• Large programs are more likely to see growth from all application demographics – domestic, international, male, and female – than smaller programs. The most significant of these trends is among female applicants. 75% of large full-time two-year MBA programs report a higher number of female applicants, versus 45% of mid-sized and 42% of small programs.
• Non-MBA and new MBA program formats are drawing candidates away from traditional MBA programs. 9% of online programs are new this year, according to the survey.
• This year, 52% of students applying to full-time two-year MBA programs are international candidates.
• European MBA programs are increasing in popularity.
• The Masters in Data Analytics degree program has seen an increase in application volume this year. There are also nine new programs that will be welcoming their first class this year. More than half of the European (65%) and U.S.-based Master of Finance programs report application volume increases for the second year in a row. (For more on MIT’s MBAn, please see Contemplating a Career in Data Science/Business Analytics? )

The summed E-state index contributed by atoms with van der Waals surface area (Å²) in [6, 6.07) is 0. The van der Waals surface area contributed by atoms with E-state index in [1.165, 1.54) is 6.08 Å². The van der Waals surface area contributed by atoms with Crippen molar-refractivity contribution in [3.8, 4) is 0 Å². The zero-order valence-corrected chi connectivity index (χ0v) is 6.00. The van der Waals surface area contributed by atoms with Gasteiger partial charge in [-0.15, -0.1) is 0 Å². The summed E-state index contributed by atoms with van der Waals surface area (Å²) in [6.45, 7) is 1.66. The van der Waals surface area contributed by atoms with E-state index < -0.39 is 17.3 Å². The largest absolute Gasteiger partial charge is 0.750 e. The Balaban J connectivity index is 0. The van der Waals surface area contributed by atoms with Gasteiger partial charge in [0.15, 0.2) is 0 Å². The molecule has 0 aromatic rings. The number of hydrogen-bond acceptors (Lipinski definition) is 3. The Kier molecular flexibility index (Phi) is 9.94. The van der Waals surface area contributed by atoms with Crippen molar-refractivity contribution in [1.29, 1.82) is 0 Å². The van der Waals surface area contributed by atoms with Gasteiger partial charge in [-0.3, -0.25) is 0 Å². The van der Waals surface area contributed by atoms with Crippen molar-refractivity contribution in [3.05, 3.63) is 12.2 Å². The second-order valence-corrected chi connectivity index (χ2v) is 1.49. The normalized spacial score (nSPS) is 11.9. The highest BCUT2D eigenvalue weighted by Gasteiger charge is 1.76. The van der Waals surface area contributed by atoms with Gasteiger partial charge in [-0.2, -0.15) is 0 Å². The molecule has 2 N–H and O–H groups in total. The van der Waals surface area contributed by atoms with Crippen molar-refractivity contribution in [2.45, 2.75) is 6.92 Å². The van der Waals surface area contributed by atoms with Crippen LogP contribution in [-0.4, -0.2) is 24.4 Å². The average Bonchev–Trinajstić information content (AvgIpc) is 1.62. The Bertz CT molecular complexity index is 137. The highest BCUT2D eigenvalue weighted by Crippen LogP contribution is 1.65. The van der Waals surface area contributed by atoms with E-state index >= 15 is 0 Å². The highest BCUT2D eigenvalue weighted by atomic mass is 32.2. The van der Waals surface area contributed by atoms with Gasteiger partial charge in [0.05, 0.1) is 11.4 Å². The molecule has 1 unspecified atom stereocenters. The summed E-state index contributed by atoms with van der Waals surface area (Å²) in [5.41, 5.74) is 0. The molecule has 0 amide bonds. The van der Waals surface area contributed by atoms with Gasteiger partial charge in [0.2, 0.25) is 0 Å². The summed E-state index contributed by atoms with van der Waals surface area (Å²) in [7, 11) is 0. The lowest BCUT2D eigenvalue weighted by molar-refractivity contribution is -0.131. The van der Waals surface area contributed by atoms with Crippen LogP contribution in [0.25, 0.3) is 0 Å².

A few trends seem to be at work with these results:
1. Globalization is increasing the value of international experience and education so more people are looking for international exposure, which just happens to frequently be available a one-year program in Europe.
2. The ever-increasing cost of the MBA is pushing people to less-expensive options like online programs and one-year MBA programs as well as specialized graduate management programs.